Alex Corretja says it is “very special” to see Andy Murray back on form again and has described his resurgence as “almost a miracle”.
After a difficult few years with injuries and recovering from hip surgery, Murray has managed to string together a run of consistent performances in the last six months.
He has made a positive start to the season by making the final of the Sydney Tennis Classic and will hope to make the third round of the Australian Open by beating qualifier Taro Daniel on Thursday.
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Corretja worked on Murray’s coaching team between 2008 and 2011 and is elated to see his “little brother” making encouraging steps forward.
“When you see him winning now you realise that he is always a champion, always a fighter, and he will give everything he has to finish his career the best he can,” Corretja told Eurosport.
“He has been dreaming to give the 100 per cent he has got to finish his career healthy and give everything he has. It’s amazing what he is doing, I would say almost a miracle, only people like him who have a special feeling with tennis can do that.
“I am very happy to see him winning, I consider him like a little brother, we have been through a lot of things, we have worked together, I was at his wedding, we have a great relationship with the family.
“He is someone who is very important in my life and I learned a lot from him. I was trying to help him and advise him but I also learnt a lot from him. It’s very special for me to see him winning.”
Former world No 1 Murray came through a tough first-round match in Melbourne as he beat 21st seed Nikoloz Basilashvili in five sets.
Corretja thinks Murray is “enjoying” himself more than he has at any other stage in his career, even when he was top of the rankings and winning Grand Slam titles.
“I think Andy is realising much more about his tennis career now than before, he is enjoying it more now because he has done everything he dreamed about.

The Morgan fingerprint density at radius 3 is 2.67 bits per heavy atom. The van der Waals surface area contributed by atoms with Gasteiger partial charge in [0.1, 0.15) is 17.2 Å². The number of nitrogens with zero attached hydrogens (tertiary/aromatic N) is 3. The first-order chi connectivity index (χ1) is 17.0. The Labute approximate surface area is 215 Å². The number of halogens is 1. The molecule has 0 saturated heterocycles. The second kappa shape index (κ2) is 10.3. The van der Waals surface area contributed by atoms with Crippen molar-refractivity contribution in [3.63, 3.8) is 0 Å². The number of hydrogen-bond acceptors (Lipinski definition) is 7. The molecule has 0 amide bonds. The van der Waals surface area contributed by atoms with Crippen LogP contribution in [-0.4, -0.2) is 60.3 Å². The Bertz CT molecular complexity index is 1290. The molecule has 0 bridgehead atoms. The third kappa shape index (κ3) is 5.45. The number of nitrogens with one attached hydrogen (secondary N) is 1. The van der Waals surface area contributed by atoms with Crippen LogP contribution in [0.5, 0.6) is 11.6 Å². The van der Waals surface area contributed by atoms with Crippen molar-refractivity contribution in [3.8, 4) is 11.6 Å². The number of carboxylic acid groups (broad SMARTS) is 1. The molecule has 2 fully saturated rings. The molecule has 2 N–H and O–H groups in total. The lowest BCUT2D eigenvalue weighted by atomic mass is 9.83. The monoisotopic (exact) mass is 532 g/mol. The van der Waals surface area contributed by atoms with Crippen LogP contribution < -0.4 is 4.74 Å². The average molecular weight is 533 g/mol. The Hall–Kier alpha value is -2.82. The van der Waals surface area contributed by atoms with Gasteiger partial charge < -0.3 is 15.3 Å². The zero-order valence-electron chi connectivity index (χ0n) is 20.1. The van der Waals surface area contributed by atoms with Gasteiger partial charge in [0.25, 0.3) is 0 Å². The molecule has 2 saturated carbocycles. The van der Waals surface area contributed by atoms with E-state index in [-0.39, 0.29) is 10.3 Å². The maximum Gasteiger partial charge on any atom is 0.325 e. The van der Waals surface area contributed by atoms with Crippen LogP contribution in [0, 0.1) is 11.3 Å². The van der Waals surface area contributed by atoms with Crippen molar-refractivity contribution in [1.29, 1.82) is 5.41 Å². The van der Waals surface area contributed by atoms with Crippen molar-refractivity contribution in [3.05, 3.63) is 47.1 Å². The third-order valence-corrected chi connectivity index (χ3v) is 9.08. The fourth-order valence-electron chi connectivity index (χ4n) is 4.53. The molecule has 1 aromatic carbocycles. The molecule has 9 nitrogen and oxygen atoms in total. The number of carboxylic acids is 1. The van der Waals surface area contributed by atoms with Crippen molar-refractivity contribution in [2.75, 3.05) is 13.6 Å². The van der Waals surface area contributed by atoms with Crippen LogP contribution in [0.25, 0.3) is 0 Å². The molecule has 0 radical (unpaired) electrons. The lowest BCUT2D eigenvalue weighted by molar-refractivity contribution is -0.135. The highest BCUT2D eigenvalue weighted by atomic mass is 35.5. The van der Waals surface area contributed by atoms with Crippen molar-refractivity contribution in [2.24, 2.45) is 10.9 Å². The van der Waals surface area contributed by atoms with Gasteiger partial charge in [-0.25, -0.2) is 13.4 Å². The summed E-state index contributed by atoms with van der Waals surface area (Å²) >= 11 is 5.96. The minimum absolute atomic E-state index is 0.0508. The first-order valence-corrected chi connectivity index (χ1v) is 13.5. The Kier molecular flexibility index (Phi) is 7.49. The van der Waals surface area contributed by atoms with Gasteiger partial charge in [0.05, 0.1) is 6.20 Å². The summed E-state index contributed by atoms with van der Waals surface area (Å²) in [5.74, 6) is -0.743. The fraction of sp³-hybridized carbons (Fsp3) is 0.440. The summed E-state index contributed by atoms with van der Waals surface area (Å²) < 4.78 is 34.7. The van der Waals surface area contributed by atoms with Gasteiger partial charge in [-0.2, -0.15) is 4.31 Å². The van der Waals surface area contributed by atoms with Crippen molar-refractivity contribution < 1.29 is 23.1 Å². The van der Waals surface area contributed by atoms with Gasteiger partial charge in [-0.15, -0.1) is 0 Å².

“Now everything is almost a gift, that’s why you can see how he smiles and gives interview, he is expressing himself much better than when he was at the top of the game.
“I think it’s because he was more concerned about what people would say about him, now he’s himself and he doesn’t care about that. He’s Andy Murray and he thinks this is the way I am going to act, with respect to everyone, and that’s why I think people love him even more than when he was No 1 in the world.
“He is showing his emotions, which is important for fans. The problem before was he was getting very desperate and he was having frustrations and shouting to the box and his coaches. That gave him a bad image and people didn’t like it.

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“It was a way for him to relieve some pressure. He didn’t think he was maybe hurting the people working with him but it was the thing that people saw. Now he plays with the crowd, he shouts ‘come on’ and ‘let’s go’ and pumps his fist, and that helps his image.
“He is more open now and it’s very nice. We will remember him as one of the great champions of tennis.”
Even though Murray has played consistently over the last six months without any injury troubles, his match fitness could still be tested the further he gets into the Australian Open.
Murray said after his win over Basilashvili that he still needs to improve his level to shorten matches, and Corretja would like to see him be more aggressive at times.
“He needs to find a balance being a counter-puncher and being aggressive.
“He steps a bit closer to the baseline now. I think he needs to try and be aggressive but he can’t just go and hit every shot because that’s not his game.”
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